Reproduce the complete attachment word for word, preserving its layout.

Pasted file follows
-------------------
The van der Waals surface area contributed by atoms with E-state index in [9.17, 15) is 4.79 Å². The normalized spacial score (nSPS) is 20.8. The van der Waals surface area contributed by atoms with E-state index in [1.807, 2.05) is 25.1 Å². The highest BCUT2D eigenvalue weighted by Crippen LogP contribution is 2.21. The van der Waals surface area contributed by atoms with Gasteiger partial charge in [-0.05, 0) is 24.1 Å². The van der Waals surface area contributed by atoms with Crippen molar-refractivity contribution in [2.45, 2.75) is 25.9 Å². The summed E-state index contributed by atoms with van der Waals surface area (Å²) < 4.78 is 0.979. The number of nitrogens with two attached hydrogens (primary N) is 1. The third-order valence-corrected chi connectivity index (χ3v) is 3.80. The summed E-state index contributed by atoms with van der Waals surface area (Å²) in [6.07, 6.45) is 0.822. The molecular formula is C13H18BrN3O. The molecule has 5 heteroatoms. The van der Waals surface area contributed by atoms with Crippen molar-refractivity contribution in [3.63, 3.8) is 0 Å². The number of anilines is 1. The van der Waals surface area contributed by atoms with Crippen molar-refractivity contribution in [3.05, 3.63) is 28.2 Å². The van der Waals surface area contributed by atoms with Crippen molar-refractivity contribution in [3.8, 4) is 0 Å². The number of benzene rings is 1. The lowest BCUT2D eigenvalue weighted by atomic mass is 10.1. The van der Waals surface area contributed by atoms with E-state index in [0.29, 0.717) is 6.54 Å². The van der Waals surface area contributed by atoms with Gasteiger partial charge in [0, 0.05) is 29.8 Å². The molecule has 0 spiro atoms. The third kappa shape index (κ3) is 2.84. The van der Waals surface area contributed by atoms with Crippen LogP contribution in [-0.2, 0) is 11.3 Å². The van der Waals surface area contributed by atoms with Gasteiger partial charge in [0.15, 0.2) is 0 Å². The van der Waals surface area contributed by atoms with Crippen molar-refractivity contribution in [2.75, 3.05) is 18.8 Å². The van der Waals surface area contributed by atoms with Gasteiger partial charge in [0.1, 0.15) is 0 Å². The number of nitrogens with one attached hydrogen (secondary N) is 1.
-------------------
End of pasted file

The van der Waals surface area contributed by atoms with E-state index in [9.17, 15) is 4.79 Å². The normalized spacial score (nSPS) is 20.8. The van der Waals surface area contributed by atoms with E-state index in [1.807, 2.05) is 25.1 Å². The highest BCUT2D eigenvalue weighted by Crippen LogP contribution is 2.21. The van der Waals surface area contributed by atoms with Gasteiger partial charge in [-0.05, 0) is 24.1 Å². The van der Waals surface area contributed by atoms with Crippen molar-refractivity contribution in [2.45, 2.75) is 25.9 Å². The summed E-state index contributed by atoms with van der Waals surface area (Å²) < 4.78 is 0.979. The number of nitrogens with two attached hydrogens (primary N) is 1. The third-order valence-corrected chi connectivity index (χ3v) is 3.80. The summed E-state index contributed by atoms with van der Waals surface area (Å²) in [6.07, 6.45) is 0.822. The molecular formula is C13H18BrN3O. The molecule has 5 heteroatoms. The van der Waals surface area contributed by atoms with Crippen molar-refractivity contribution in [3.63, 3.8) is 0 Å². The number of anilines is 1. The van der Waals surface area contributed by atoms with Crippen molar-refractivity contribution in [3.05, 3.63) is 28.2 Å². The van der Waals surface area contributed by atoms with Crippen molar-refractivity contribution in [3.8, 4) is 0 Å². The number of benzene rings is 1. The lowest BCUT2D eigenvalue weighted by atomic mass is 10.1. The van der Waals surface area contributed by atoms with E-state index in [0.29, 0.717) is 6.54 Å². The van der Waals surface area contributed by atoms with Gasteiger partial charge in [0, 0.05) is 29.8 Å². The molecule has 0 spiro atoms. The third kappa shape index (κ3) is 2.84. The van der Waals surface area contributed by atoms with Crippen LogP contribution in [-0.2, 0) is 11.3 Å². The van der Waals surface area contributed by atoms with Gasteiger partial charge in [0.15, 0.2) is 0 Å². The van der Waals surface area contributed by atoms with Crippen molar-refractivity contribution in [2.75, 3.05) is 18.8 Å². The van der Waals surface area contributed by atoms with Gasteiger partial charge in [0.1, 0.15) is 0 Å². The number of nitrogens with one attached hydrogen (secondary N) is 1.